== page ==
The first topic is the incident of Burj Abi Haidar. We have issued a joint statement with the Islamic Projects Association in which we said it was a very tragic incident. It was really tragic. These were our emotions and the emotions of all our brethrens. It was a very tragic incident. I told the brethrens not only two martyrs fell for us.

Three martyrs fell for us in the incident. What took place in Burj Abi Haidar does not need any stubbornness. In evaluation, it is absolute loss. It is absolute loss without any gain or loss anywhere. Some people tried to make some analyses to find any gains. No. Never! I am telling you it is absolute human, moral, security and human loss on all levels. Also we assert for you that it is an individual incident which developed in a grievous, unfortunate way. It also has no backgrounds.

All political analyses you heard later – those who considered the incident of Burj Abi Haidar as an expression of the Iranian-Syrian struggle – are fruitless. These people are frustrated. They have small roles in a great project. It’s not I who is saying as so about them. There are those who say so about them. One of the Lebanese leaders said about them: They are small tools in a big project.

The great project fell and nothing is left for them to bet on. In what do they want to bet? Are they to bet on the Americans who are withdrawing and pulling out and on the defeated who had become bankrupt? On whom are they betting? Are they betting on "Israel" and on an "Israeli" war which "Israelis" reconsider a thousand times and a hundred thousand times before they stage an aggression against Lebanon? On whom are they betting? Are they betting on animosity with Syria? They still have the STL, and I believe we are able to confront this challenge Inshallah. What is being left for them?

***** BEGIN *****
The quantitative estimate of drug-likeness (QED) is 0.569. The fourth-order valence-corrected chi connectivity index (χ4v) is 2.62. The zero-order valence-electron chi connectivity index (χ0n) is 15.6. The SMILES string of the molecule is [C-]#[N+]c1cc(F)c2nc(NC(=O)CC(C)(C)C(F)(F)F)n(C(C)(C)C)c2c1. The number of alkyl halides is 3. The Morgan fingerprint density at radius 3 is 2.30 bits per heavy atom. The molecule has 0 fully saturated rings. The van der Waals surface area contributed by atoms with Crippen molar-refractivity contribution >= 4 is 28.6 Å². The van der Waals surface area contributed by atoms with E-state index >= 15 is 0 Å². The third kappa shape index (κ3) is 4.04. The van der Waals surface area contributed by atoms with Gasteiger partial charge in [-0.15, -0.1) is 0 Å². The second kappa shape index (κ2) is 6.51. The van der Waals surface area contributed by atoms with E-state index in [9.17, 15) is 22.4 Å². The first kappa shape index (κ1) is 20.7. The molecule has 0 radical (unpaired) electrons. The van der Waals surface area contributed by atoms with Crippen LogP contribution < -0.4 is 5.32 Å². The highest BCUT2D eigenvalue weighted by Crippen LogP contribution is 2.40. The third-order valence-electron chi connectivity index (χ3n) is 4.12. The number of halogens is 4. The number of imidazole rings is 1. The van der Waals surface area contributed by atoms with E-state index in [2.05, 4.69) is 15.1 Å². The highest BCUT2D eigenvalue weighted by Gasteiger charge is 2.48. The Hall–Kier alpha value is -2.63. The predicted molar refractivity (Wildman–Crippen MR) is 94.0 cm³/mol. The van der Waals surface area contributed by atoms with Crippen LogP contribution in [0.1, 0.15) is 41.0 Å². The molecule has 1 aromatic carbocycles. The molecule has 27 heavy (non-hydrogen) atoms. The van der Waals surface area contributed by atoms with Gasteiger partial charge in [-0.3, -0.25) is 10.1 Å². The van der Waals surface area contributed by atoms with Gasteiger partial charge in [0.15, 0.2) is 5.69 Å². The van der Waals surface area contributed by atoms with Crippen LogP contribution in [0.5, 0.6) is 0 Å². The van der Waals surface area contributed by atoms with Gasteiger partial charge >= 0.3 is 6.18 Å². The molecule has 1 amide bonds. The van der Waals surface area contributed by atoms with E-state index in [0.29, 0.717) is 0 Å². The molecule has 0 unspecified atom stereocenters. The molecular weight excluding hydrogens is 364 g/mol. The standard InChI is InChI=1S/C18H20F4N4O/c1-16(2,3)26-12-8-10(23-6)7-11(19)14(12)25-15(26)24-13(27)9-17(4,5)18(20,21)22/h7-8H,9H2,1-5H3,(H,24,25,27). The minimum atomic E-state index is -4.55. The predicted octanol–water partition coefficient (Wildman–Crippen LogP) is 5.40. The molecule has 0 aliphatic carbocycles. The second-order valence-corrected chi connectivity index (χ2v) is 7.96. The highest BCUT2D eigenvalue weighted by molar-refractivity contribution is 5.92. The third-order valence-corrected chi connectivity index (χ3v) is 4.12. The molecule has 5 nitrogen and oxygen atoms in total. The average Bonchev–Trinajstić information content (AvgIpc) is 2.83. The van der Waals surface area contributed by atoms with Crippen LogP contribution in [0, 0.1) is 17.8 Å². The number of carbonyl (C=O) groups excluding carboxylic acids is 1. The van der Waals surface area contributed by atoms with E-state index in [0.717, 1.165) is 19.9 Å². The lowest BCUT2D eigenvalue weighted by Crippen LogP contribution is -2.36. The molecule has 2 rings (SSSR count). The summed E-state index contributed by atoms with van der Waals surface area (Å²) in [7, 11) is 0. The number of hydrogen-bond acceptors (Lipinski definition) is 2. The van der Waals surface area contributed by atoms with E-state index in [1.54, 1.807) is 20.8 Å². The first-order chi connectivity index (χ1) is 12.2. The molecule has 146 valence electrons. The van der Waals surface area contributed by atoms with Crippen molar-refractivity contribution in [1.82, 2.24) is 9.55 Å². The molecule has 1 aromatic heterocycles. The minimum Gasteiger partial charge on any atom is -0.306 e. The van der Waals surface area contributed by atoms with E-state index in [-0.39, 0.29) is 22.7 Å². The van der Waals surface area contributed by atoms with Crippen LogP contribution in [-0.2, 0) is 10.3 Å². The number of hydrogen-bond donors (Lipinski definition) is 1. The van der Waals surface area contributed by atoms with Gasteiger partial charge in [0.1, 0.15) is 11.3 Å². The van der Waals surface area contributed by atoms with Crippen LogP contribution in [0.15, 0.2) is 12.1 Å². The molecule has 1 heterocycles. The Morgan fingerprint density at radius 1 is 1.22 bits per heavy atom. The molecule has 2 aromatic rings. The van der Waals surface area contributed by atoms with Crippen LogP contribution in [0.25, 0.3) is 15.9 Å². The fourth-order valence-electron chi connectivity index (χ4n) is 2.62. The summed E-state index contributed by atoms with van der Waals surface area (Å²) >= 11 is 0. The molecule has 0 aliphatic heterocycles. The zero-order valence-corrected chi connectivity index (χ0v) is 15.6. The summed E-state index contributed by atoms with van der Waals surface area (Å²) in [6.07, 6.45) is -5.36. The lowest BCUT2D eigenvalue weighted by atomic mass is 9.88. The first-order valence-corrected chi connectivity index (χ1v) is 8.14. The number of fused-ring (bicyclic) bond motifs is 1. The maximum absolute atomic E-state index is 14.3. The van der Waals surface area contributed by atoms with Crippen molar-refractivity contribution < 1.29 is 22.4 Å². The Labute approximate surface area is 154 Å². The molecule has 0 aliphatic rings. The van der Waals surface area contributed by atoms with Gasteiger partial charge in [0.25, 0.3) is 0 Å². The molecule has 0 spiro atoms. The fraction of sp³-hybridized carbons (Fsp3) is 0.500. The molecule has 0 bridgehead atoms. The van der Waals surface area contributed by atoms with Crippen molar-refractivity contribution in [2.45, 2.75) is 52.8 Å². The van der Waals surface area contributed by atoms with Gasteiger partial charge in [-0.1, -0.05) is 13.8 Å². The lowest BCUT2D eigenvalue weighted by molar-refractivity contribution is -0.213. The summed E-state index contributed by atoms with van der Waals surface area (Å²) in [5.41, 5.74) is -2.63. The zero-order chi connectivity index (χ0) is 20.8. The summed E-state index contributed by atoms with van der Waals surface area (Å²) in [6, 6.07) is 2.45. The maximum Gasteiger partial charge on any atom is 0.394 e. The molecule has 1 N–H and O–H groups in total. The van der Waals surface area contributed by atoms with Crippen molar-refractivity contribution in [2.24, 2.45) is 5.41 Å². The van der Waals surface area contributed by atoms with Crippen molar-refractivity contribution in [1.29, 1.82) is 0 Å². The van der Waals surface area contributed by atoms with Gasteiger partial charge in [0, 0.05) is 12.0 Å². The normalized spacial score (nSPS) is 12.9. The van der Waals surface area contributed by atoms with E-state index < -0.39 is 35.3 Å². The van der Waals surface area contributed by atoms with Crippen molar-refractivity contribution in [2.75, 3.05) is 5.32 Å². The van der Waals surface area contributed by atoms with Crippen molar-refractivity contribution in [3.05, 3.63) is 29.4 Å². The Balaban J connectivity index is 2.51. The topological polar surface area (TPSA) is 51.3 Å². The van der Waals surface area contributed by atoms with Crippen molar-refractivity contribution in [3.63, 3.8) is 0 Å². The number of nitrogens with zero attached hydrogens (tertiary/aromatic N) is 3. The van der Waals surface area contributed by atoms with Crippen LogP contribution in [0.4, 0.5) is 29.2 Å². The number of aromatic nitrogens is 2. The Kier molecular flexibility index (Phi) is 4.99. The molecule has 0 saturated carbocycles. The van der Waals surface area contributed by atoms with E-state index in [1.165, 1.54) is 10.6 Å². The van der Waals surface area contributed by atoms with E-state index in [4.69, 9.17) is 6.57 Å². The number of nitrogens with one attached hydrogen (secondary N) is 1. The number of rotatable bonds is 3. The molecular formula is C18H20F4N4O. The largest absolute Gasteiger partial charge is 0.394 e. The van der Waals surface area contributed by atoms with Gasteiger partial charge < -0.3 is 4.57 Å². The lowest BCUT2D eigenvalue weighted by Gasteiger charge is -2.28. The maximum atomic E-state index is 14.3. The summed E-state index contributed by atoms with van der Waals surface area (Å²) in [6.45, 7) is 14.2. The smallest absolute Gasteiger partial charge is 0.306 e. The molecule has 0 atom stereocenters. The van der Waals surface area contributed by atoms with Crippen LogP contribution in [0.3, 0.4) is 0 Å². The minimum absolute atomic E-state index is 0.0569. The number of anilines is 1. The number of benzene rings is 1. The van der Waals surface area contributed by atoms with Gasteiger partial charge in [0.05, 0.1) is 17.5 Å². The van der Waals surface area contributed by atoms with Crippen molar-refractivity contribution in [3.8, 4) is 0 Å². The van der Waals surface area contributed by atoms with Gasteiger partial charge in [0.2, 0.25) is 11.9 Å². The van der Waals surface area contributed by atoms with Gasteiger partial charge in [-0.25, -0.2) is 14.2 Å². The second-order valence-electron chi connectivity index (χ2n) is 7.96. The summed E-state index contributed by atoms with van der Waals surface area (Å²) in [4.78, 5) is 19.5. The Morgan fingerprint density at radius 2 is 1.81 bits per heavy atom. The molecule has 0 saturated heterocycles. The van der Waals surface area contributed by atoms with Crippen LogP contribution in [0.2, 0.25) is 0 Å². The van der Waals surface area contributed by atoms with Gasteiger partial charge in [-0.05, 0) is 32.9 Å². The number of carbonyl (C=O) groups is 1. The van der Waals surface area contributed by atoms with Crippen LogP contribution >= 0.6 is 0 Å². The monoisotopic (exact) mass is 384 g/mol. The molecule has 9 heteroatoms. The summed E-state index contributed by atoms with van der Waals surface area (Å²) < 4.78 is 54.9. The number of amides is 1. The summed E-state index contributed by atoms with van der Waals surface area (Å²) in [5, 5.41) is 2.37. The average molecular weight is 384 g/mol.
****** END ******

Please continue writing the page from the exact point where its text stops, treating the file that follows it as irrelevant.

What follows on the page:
They now are waiting. Perhaps this front which gained victory in the most dangerous historic battle through the past decade might disintegrate. This is what is left for them. They say perhaps they will disintegrate. Perhaps they will disagree with each other. One day they talk about an Iranian-Syrian struggle.

I would like to tell you the Iranian-Syrian relations are now better and stronger than in any time in the past. That’s because this alliance proved its fruitfulness through all the past decades and especially in the past decade. Was it not for this alliance that project was not to be defeated and "Israel" was to be consecrated forever. Al Quds and Palestine were to be lost forever. The Iranian and Syrian leaderships are today more faithful of the necessity and rightfulness of this alliance.

As for the relation between the resistance and Syria, there are small children who want to mess with this relation. I would like to tell you: Not a day since the establishment of Hezbullah in Lebanon, the relation with the Syrian leadership and the brethrens in Syria was as firm and strong. Let them rest for a while and play another game. They want to be happy with themselves as those who sit in air-conditioned rooms and live desperate illusions and dreams. There is no problem in that.

What I like to comment on concerning this issue is the other side. First this incident was exaggerated to a great extent in the media. Even we during the first hours and on the following day were still taken by the incident. But when we discussed it and came down to the ground and formed committees and the Lebanese Army came and the investigation started and people were summoned, we realized the size of what took place. Indeed what took place is not trivial but it is not as huge as was depicted in the media.

And always they anticipate investigations and issue sentences as what took place in great and small causes instantly. That means that there are persons in Lebanon – for example after the assassination of Premier Hariri in February 14th, 2005 and an hour later they carried out their investigations, issued statements, condemned, executed, jailed and made what they wanted. The same on a smaller scale was made with Burj Abu Haidar incident.

After all, there is an investigation, there are sides which are concerned and which are responsible and no one will run away from his responsibility.